Some supporters of Burkina Faso’s military coup this week were seen celebrating with Russian flags and calling for their country to switch alliances from France to Moscow. While the extent of pro-Russia sentiment in Burkina Faso is unclear, there is no doubt many are fed up with French efforts to help fight gangs and Islamist militant groups.
Riding through the streets of Ouagadougou on Tuesday, two demonstrators flew a Russian flag, celebrating a military coup in the country a day earlier.
They also turned out in Ouagadougou’s Place de la Nation to celebrate the military takeover.
“No, we don’t want no more France,” one demonstrator told VOA. “We are here because we want the defense of Russia. France hasn’t done anything that gives us success.”
France has been giving military assistance to Burkina Faso during its six-year conflict with armed groups linked to Islamic State and al-Qaida.
Earlier this month, the leader of neighboring Mali, Colonel Assimi Goita, welcomed mercenaries into the country from the Russian private security company Wagner, which has close links to the Kremlin.
The mercenaries took over a military base in Timbuktu that was vacated by French troops in December.
Demonstrators in Burkina Faso carried pictures of Goita at this week’s demonstration and on Jan. 22, held a march in solidarity with Mali. Police broke up the gathering using flash bombs and tear gas.
Analysts say in recent months, there has been growing anti-French sentiment and a pivot toward Russia.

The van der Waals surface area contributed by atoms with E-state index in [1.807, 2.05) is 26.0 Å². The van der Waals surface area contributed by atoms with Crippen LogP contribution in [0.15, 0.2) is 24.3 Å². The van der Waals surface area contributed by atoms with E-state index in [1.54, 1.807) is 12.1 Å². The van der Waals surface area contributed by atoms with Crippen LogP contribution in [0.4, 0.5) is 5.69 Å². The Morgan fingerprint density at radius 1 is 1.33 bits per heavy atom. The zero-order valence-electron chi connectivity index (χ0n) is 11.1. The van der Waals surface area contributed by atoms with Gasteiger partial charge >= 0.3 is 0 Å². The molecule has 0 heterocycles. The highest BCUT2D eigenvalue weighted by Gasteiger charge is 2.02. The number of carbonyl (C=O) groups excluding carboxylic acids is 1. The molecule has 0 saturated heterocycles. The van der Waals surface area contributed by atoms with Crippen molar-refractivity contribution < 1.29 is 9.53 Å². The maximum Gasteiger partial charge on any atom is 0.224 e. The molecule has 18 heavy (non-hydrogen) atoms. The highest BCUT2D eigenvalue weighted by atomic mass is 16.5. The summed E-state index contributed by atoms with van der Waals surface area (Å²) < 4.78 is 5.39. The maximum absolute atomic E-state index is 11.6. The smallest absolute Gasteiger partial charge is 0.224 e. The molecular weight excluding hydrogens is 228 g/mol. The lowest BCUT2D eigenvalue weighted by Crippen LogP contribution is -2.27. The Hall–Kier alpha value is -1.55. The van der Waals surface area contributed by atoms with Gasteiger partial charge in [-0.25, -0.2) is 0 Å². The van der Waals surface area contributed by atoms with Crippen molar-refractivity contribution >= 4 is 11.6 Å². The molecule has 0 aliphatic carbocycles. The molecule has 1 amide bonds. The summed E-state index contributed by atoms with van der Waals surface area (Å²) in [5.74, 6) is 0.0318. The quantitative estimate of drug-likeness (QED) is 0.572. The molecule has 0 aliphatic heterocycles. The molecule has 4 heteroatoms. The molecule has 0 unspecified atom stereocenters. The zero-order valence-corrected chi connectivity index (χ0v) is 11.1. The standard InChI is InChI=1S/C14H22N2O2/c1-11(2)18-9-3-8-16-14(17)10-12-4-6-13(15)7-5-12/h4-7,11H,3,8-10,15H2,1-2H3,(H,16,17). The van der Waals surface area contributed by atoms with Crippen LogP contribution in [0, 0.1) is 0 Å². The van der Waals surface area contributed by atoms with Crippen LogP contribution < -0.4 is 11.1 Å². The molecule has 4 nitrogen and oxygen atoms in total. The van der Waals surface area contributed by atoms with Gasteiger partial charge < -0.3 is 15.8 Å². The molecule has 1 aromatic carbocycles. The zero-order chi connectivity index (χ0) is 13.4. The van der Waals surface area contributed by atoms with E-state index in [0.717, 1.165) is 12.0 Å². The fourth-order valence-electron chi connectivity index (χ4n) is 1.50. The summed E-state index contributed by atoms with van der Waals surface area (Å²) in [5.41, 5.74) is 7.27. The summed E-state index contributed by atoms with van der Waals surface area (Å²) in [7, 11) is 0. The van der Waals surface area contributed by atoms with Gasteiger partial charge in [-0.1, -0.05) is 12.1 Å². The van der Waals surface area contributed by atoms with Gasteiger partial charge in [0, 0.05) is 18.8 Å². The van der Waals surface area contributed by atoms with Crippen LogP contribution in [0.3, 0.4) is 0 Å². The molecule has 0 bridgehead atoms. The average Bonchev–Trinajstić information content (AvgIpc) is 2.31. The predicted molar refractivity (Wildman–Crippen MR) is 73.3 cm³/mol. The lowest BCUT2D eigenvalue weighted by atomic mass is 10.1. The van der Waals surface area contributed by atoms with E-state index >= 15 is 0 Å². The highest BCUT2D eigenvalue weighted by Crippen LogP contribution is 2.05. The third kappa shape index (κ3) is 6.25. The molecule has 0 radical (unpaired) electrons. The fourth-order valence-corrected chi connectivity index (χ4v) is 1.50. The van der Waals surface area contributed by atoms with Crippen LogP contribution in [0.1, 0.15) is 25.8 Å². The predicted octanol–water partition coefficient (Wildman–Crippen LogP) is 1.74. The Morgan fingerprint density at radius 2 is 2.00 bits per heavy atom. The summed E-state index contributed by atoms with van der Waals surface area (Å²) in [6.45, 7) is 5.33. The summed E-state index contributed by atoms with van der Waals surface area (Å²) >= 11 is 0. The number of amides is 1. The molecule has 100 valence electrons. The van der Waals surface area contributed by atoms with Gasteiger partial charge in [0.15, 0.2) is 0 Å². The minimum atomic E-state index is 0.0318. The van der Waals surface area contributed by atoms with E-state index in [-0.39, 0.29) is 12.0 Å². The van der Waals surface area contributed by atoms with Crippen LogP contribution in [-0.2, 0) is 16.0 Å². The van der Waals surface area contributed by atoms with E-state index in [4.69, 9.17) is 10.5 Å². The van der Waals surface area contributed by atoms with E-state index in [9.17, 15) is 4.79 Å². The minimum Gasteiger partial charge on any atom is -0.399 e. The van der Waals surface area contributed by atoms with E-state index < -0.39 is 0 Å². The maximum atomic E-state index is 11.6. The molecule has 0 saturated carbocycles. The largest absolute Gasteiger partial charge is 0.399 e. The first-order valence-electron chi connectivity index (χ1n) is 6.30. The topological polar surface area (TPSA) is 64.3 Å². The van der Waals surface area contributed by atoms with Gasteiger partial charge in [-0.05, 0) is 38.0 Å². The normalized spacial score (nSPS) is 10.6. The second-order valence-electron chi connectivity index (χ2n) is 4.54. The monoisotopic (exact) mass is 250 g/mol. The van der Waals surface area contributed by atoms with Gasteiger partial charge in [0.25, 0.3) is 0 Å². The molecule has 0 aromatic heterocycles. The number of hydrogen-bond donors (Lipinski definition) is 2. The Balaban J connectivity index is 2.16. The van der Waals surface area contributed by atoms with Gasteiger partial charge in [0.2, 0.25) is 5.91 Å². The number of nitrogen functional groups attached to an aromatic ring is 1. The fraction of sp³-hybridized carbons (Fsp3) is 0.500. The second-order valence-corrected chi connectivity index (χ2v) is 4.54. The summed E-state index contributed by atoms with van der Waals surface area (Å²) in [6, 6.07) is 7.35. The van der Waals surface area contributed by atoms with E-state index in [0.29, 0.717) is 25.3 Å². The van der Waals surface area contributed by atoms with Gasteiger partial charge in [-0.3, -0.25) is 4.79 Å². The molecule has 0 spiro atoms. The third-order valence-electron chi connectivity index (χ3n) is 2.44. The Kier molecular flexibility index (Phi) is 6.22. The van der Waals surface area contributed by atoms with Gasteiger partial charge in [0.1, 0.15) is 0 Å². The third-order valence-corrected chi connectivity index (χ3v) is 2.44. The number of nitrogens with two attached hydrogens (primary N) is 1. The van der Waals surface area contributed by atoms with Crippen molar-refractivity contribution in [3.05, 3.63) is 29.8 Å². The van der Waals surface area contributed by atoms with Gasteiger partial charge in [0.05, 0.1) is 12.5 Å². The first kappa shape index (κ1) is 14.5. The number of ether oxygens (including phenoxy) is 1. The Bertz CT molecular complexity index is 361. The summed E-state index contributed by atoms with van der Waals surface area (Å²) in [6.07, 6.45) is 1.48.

Analysts say Mali is using Russian involvement as a bargaining chip after the West African bloc ECOWAS (Economic Community of West African States) sanctioned the country for refusing to hold democratic elections within the next five years.
“The Malian military junta is trying to mobilize national feeling, if you like,” said Paul Melly, an analyst with London-based think tank Chatham House. “It seems to have brought the Russians in or sought to bring the Russians in as a sort of tool of leverage. It’s not entirely clear how much practical military impact it could actually bring.”
The Russian Embassy in Burkina Faso and the military junta both declined to give VOA an interview.
Bernard Bermouga, a Burkinabe political commentator, is pragmatic about the situation.
“Whether Burkina Faso aligns with France, Russia or another country,” Bermouga said, “it’s not out of generosity. It’s not free. They’ll want something in return. What is needed is someone who can help Burkina Faso get out of the situation in which it finds itself.”
Activist Francois Beogo from Burkina Faso, who attended the demonstration, said the French must let them work things out on their own. The demonstrators are not against France, he said, but France must manage their affairs and allow Burkinabe to manage theirs. Without France, he said, soldiers will have peace of mind and be able to reflect on how to organize and free the people.
Meanwhile, the Russian organization that trains troops in the Central African Republic has offered military support to Burkina Faso. It remains to be seen if Burkina Faso’s new de facto leader, Paul-Henri Damiba, will take up the offer.